Concrete Class vs Abstract Class in Java

In this post, we will learn the difference between Concrete Class and Abstract Class in Java. This is a frequently asked question in Java interviews for beginners. Let's dive into it.

Difference between Concrete Class and Abstract Class in Java

Concrete Class Abstract Class
A concrete class is a class that can be directly instantiated using the new keyword. An abstract class is a class that cannot be directly instantiated using the new keyword.
All methods in a concrete class have a body (i.e., implementation). Abstract classes may contain abstract methods, which are declared without an implementation. Subclasses are expected to provide an implementation for these methods.
A concrete class is a complete class. An abstract class is an incomplete class because it depends on its subclasses to provide a complete implementation.
You can create an object directly from a concrete class. You cannot create an object directly from an abstract class. You have to create an object from its non-abstract child classes.
Concrete classes provide no restrictions on how they can be extended or what methods a subclass must implement. Abstract classes can define abstract methods that subclasses must implement, creating a template for the way that a group of subclasses should behave.
In a concrete class, every method behaves in a defined way. In an abstract class, some methods can be left undefined (abstract methods).


Let's create an example to illustrate the difference between a concrete class and an abstract class in Java, along with the output.
// Abstract class
abstract class Shape {
    protected String name;

    public Shape(String name) { = name;

    // Abstract method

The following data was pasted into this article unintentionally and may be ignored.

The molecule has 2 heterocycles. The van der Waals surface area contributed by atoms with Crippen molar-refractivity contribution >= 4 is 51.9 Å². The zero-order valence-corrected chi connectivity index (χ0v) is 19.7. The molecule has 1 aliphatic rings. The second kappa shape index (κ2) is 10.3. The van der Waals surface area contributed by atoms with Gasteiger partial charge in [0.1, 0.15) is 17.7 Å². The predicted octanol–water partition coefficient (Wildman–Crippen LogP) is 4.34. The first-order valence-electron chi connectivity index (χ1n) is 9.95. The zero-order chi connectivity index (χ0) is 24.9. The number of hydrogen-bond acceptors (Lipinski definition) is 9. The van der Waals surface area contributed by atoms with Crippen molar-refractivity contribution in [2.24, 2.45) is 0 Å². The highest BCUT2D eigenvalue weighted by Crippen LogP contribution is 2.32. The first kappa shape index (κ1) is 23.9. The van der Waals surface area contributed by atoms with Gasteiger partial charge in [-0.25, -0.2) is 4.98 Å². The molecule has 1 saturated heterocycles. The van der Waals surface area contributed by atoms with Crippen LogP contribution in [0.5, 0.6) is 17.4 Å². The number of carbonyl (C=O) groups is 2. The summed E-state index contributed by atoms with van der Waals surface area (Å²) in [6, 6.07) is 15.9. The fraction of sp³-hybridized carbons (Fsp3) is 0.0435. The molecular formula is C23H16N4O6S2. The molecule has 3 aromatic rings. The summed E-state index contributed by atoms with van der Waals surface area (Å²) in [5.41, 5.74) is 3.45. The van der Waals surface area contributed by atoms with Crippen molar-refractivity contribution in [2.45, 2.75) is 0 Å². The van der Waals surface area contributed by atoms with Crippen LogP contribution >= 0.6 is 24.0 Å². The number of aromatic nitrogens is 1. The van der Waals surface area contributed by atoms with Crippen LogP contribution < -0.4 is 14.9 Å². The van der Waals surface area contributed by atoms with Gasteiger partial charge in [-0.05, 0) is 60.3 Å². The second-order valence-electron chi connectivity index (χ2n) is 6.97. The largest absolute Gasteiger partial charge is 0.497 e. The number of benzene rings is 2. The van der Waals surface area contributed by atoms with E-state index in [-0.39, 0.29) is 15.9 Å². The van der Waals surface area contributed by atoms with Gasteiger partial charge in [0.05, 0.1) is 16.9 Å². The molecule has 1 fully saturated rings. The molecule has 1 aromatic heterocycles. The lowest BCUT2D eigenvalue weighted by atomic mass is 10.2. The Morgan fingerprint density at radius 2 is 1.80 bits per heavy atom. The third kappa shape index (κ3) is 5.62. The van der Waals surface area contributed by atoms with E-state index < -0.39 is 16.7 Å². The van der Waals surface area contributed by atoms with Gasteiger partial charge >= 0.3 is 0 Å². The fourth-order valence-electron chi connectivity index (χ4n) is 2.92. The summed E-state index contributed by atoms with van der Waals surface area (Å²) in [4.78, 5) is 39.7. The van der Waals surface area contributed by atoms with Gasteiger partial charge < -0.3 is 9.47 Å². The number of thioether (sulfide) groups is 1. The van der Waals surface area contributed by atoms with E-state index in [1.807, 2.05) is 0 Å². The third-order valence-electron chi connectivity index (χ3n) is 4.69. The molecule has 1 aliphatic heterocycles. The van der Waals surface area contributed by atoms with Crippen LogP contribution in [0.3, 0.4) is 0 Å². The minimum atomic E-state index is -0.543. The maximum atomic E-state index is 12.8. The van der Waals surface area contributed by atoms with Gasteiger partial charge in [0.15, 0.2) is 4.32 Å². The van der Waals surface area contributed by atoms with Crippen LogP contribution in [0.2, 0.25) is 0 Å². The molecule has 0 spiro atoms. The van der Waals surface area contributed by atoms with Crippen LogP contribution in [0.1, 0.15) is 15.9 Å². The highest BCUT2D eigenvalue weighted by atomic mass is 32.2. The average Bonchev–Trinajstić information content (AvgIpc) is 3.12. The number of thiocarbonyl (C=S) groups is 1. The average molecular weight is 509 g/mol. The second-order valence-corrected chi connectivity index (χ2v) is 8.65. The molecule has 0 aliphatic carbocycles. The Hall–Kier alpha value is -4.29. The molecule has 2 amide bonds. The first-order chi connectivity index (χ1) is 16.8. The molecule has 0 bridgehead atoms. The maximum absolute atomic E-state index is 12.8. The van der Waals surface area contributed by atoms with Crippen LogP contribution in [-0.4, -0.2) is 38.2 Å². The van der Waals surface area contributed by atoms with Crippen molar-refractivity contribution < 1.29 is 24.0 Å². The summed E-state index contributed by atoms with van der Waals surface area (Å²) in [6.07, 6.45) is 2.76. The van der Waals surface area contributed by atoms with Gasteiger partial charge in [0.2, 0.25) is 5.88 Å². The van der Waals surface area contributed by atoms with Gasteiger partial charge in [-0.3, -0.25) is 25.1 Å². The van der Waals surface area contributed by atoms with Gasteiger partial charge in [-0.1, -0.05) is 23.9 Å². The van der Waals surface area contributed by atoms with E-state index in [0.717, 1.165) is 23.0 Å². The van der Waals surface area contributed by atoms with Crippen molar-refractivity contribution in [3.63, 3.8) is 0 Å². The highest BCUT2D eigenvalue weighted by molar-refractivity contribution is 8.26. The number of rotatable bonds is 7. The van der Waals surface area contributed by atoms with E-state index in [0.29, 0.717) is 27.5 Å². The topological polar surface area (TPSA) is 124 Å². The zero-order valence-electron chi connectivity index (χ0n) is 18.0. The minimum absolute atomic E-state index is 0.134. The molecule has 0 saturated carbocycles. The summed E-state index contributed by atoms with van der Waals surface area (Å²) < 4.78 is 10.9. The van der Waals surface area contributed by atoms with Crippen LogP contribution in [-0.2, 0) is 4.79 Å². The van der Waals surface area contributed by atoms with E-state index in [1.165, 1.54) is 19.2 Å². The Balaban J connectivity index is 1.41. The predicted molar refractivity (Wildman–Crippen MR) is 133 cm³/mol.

public abstract void draw();

    // Concrete method
    public void printName() {
        System.out.println("Shape name: " + name);

// Concrete class that extends the abstract class
class Circle extends Shape {
    private int radius;

    public Circle(String name, int radius) {
        this.radius = radius;

    // Implementing the abstract method
    public void draw() {
        System.out.println("Drawing a circle with radius " + radius);

public class AbstractClassVsConcreteClassExample {
    public static void main(String[] args) {
        // Create a Circle object (Concrete class)
        Circle circle = new Circle("Circle1", 5);

        // Call the abstract method (polymorphism)

        // Call the concrete method


Drawing a circle with radius 5
Shape name: Circle1


We have an abstract class Shape, which has a constructor, an abstract method draw(), and a concrete method printName()

The Shape class is declared abstract using the abstract keyword, and it contains an abstract method draw(). Abstract methods do not have a body and must be implemented by the subclasses (concrete classes) that extend the abstract class. 

The Circle class is a concrete class that extends the Shape abstract class. It provides an implementation of the draw() method. 

In the main method, we create an object of the Circle class and call the draw() method. Since Circle is a subclass of Shape, we can use polymorphism to call the draw() method. 

We also call the printName() method, which is a concrete method defined in the Shape class. Concrete methods have a complete implementation and are inherited by the subclasses without any requirement for implementation. 

The output shows that the draw() method of the Circle class is called, and it prints the message "Drawing a circle with radius 5". Additionally, the printName() method of the Shape class is called, and it prints the message "Shape name: Circle1". 

The key difference between a concrete class and an abstract class is that an abstract class can have abstract methods without implementation, while a concrete class must implement all methods defined in its superclass or interface. Concrete classes can be instantiated, while abstract classes cannot be directly instantiated but can be subclassed to create concrete subclasses.